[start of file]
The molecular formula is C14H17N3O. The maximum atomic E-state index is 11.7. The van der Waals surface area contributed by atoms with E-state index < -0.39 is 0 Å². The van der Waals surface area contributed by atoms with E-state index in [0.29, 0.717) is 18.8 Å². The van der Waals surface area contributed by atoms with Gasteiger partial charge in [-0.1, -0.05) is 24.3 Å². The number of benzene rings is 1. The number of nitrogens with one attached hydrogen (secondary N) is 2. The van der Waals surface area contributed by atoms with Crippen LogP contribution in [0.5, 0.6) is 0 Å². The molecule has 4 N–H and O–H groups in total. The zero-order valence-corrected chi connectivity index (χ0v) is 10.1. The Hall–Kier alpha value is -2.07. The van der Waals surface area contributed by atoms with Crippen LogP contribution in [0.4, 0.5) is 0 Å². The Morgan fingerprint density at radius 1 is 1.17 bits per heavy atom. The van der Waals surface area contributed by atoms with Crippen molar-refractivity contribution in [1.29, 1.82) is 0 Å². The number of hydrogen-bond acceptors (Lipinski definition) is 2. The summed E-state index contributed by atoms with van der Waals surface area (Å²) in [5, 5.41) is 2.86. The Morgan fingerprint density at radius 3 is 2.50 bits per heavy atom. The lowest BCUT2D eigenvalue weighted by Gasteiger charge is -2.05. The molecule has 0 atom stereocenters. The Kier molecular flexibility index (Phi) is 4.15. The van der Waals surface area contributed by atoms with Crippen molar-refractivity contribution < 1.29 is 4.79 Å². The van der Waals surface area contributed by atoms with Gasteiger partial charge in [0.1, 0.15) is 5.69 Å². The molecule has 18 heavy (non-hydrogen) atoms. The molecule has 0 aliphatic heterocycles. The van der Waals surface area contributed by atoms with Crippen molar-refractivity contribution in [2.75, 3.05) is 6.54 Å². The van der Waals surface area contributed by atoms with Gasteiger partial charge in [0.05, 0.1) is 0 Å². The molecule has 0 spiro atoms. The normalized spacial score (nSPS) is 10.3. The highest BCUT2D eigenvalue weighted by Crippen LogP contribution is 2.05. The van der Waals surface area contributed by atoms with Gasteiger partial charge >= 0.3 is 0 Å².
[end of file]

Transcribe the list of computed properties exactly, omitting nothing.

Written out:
The molecular formula is C14H17N3O. The maximum atomic E-state index is 11.7. The van der Waals surface area contributed by atoms with E-state index < -0.39 is 0 Å². The van der Waals surface area contributed by atoms with E-state index in [0.29, 0.717) is 18.8 Å². The van der Waals surface area contributed by atoms with Gasteiger partial charge in [-0.1, -0.05) is 24.3 Å². The number of benzene rings is 1. The number of nitrogens with one attached hydrogen (secondary N) is 2. The van der Waals surface area contributed by atoms with Crippen LogP contribution in [0.5, 0.6) is 0 Å². The molecule has 4 N–H and O–H groups in total. The zero-order valence-corrected chi connectivity index (χ0v) is 10.1. The Hall–Kier alpha value is -2.07. The van der Waals surface area contributed by atoms with Crippen LogP contribution in [0.4, 0.5) is 0 Å². The Morgan fingerprint density at radius 1 is 1.17 bits per heavy atom. The van der Waals surface area contributed by atoms with Crippen molar-refractivity contribution in [1.29, 1.82) is 0 Å². The number of hydrogen-bond acceptors (Lipinski definition) is 2. The summed E-state index contributed by atoms with van der Waals surface area (Å²) in [5, 5.41) is 2.86. The Morgan fingerprint density at radius 3 is 2.50 bits per heavy atom. The lowest BCUT2D eigenvalue weighted by Gasteiger charge is -2.05. The molecule has 0 atom stereocenters. The Kier molecular flexibility index (Phi) is 4.15. The van der Waals surface area contributed by atoms with Crippen molar-refractivity contribution < 1.29 is 4.79 Å². The van der Waals surface area contributed by atoms with Gasteiger partial charge in [0.1, 0.15) is 5.69 Å². The molecule has 18 heavy (non-hydrogen) atoms. The molecule has 0 aliphatic heterocycles. The van der Waals surface area contributed by atoms with Crippen molar-refractivity contribution in [2.75, 3.05) is 6.54 Å². The van der Waals surface area contributed by atoms with Gasteiger partial charge in [0.05, 0.1) is 0 Å². The molecule has 0 spiro atoms. The normalized spacial score (nSPS) is 10.3. The highest BCUT2D eigenvalue weighted by Crippen LogP contribution is 2.05. The van der Waals surface area contributed by atoms with Gasteiger partial charge >= 0.3 is 0 Å².